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David Rigsbee

David Rigsbee

David Rigsbee is the author of Not Alone in My Dancing: Essays and Reviews, and of the forthcoming This Much I Can Tell You (poems), both from Black Lawrence Press. He is contributing editor for The Cortland Review.

David Rigsbee reviews "Gruel" by Bunkong Tuon


Gruel
Gruel
by Bunkong Tuon

130 pages
NYQ Books

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That Charles Bukowski should appear as a tutelary spirit is not a complete surprise, wearing as he does, that reversible jacket of barflyness and tell-it-like-it-is truth-tracking. He also unwinds excellent yarns, as does Bunkong Tuon in (like Bukowski) unpretentious free verse (surmounting the pretension of becoming a poet is another story). You can imagine a wide variety of fiascos providing every kind of material for a young poet waiting for that transport through the junkyard of American excess, but Bunkong's emergent story clicks another box: Cambodian refugee. That story brings forward the murderous history of the killing fields and its persistent, tragic, transcontinental revenants, whether the ghosts of family members, including the poet's mother, or the exhausted, madness-fleeing surviving exiles, whose idea of utopia is to own a donut shop and who themselves even more profoundly haunted, nevertheless manage to pick up and appear, thankful yet fearful, in recurrently xenophobic (white) America. For all that, the gratitude is real, and the duty of remembrance plays with the drive to assimilate, the pas de deux of which has become a staple of American literature. In Bunkong's case, the former brings along a narrative tensile enough to come to terms with what history (which seems at times an emanation of Pol Pot) has decreed, with its unexplainables, its entrances and exits, its buried sadness, its hearsay and unsealed moments.

Bunkong's preferred mode is to reduce the sweep of eventfulness to sketches. In this, understatement is his friend. There is another virtue on show here: Bunkong turns up the dial for candor, allowing his readers to sense what it's like to be in his mind, as well as his shoes. The title, which sounds so close to "cruel," suggests anybody is only a whisker away from being yanked from the familiar and thrown into another world and time. No wonder the collection is full of gratitude, both for the surviving remnants of a lost life and for the present life and family, whose very bourgeois ordinariness, even boredom, seem a blessing of luck, that Janus-faced god that haunted Hardy. For regardless of the tragedies that landed him at "thirty five, black hair,/ face round like the moon," after nights devoted to class prep, feeding the baby, and before presenting himself to classrooms full of quizzical students, he is intent on the virtues of facing the future settled, if not hunkered, down. At the same time, this project takes on an even greater importance: you have only to regard the shadow of Pol Pot. His is the gift that keeps on giving. That the twisted consequences for Cambodian refugees in America disfigure the otherwise mundane is one of the themes of Gruel. Many of the poems in this collection are cases in point, and they range from the poet's flagging prowess when it comes to eating chilies, to images that refuse to be shook from their old frames. When a refugee loses it "over his right to beat and rape his wife" and threatens the police,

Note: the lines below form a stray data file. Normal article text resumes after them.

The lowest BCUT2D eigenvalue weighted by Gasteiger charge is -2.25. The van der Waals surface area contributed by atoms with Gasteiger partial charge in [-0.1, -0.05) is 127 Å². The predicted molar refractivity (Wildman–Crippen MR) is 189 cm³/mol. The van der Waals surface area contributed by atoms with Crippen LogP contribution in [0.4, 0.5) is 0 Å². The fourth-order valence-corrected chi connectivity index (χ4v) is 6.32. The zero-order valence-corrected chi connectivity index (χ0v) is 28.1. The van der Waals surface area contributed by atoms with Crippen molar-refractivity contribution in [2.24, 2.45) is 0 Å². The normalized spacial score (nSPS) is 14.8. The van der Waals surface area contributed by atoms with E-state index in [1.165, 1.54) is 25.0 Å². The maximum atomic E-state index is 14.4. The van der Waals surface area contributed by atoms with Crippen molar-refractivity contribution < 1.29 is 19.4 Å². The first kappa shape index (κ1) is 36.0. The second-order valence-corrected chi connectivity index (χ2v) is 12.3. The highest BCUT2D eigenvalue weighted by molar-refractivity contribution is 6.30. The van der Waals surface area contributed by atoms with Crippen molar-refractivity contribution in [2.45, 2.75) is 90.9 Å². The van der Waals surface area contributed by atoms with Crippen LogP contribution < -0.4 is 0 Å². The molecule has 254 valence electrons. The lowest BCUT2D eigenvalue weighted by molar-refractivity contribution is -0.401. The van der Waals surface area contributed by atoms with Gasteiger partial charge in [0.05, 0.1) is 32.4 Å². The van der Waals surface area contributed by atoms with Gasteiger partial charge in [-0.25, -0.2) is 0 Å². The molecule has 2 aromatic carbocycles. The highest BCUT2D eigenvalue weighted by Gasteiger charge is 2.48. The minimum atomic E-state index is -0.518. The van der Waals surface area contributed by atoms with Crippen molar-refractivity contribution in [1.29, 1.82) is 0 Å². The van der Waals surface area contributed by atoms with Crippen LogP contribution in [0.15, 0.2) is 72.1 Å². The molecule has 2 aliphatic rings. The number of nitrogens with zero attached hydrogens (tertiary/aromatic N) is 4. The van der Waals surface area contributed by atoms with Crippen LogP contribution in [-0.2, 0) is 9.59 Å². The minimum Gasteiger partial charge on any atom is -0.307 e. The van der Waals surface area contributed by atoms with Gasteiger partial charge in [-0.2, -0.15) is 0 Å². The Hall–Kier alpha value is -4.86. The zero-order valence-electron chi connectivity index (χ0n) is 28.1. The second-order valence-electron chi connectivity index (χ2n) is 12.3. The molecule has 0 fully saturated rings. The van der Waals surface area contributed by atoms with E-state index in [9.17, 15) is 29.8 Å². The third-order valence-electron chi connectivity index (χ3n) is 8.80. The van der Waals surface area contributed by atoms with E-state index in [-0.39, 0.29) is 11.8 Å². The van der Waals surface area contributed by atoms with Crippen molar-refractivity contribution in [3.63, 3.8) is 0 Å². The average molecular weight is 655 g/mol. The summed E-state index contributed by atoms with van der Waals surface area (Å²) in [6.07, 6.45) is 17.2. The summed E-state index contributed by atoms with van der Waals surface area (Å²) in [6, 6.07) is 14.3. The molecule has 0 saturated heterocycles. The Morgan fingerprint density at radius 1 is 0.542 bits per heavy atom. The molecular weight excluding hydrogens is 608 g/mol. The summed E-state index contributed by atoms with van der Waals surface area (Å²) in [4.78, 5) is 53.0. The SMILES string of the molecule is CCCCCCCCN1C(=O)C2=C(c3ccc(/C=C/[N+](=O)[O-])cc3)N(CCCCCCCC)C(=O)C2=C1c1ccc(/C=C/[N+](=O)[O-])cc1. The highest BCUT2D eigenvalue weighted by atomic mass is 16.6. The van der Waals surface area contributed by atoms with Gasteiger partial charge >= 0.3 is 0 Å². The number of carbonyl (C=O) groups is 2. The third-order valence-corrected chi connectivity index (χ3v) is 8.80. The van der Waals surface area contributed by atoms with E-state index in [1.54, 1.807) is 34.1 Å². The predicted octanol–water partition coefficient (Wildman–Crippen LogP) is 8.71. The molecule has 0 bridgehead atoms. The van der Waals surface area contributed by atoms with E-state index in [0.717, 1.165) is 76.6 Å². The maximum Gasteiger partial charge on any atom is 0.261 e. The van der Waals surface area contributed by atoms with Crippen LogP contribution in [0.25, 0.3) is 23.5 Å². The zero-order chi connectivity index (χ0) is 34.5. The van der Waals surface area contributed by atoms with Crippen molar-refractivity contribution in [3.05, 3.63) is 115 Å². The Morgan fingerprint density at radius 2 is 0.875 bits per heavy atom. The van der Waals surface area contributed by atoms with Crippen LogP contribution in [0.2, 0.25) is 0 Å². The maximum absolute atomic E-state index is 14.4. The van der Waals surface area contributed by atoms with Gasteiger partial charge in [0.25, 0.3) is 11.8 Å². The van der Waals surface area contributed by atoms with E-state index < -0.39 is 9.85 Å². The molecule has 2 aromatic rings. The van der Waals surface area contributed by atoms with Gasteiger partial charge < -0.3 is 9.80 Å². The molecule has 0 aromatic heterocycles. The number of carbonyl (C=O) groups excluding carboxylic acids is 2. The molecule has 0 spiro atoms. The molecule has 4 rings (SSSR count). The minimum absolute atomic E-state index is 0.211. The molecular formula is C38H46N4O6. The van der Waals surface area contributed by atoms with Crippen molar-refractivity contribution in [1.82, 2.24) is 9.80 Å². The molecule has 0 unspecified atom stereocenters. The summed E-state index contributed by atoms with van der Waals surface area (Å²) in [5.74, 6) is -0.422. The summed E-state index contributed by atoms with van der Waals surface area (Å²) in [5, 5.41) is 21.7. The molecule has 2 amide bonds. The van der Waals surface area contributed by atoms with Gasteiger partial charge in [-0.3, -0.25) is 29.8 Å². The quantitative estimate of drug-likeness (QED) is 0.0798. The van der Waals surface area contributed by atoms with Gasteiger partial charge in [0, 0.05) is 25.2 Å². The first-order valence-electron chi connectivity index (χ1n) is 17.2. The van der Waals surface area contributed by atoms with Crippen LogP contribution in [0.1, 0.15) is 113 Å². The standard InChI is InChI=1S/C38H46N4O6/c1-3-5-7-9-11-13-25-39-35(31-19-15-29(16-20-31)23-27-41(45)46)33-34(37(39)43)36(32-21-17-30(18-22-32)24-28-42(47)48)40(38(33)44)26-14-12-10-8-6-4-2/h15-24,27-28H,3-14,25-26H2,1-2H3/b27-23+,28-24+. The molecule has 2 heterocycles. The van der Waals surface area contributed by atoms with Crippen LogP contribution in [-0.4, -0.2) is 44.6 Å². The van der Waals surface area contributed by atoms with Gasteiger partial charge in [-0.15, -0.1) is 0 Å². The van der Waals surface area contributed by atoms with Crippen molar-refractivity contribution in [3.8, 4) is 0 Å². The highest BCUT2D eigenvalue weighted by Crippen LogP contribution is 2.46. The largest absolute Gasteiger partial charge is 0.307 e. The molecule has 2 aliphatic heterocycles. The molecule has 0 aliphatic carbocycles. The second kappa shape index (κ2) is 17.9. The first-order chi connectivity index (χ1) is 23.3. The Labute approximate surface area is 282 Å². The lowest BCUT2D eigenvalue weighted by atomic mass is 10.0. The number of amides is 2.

The officers ran to their patrol cars
     and radioed for backup. Minutes later,
     an ambulance, and at least five patrol cars
     and a helicopter surrounded the brown house.
     The officers went in with their shotguns
     and came out carrying the man whose arms
     and legs were tied. We, his neighbors,
     fellow refugees ourselves, stood under
     the elm tree, in Pol Pot's shadow.
                                       ("In Pol Pot's Shadow")

Bunkong's poems range from straight-faced, to straight-faced with raised eyebrow, often suggesting that bemusement is a proper satisfaction, even a partner in devotion. It's a good set of positions, and he presents himself as a perfect foil for his relatives and chums (wife, cousin, uncle, grandmother, colleagues, students), appearing and reappearing like characters in a TV show: you get to know them. You can see them coming. When a refugee store owner disappoints a refugee customer because he lacks a certain beverage,

     The owner turned to me,
     "You know, they are worse
     than the real customers."
                                       ("The Customer")

Of a cousin, he writes,

     Born in the States, he greeted me in his perfect
     Bostonian accent. I watched him attack his steak.
     
     On the table, with the dishes
     of rice and steak, were two plates:
     One contained a Khmer dipping sauce,
     made of prahouk, lime juice, lemongrass,
     grilled peppers, garlic, and Thai chilies;
     the other A1 steak sauce
     from the local Stop & shop.
   
      "Thearith, why do you have two sauces for your steak?"
   
     "Well, when I get bored with one sauce, I go for the other.
     It's all good, bro."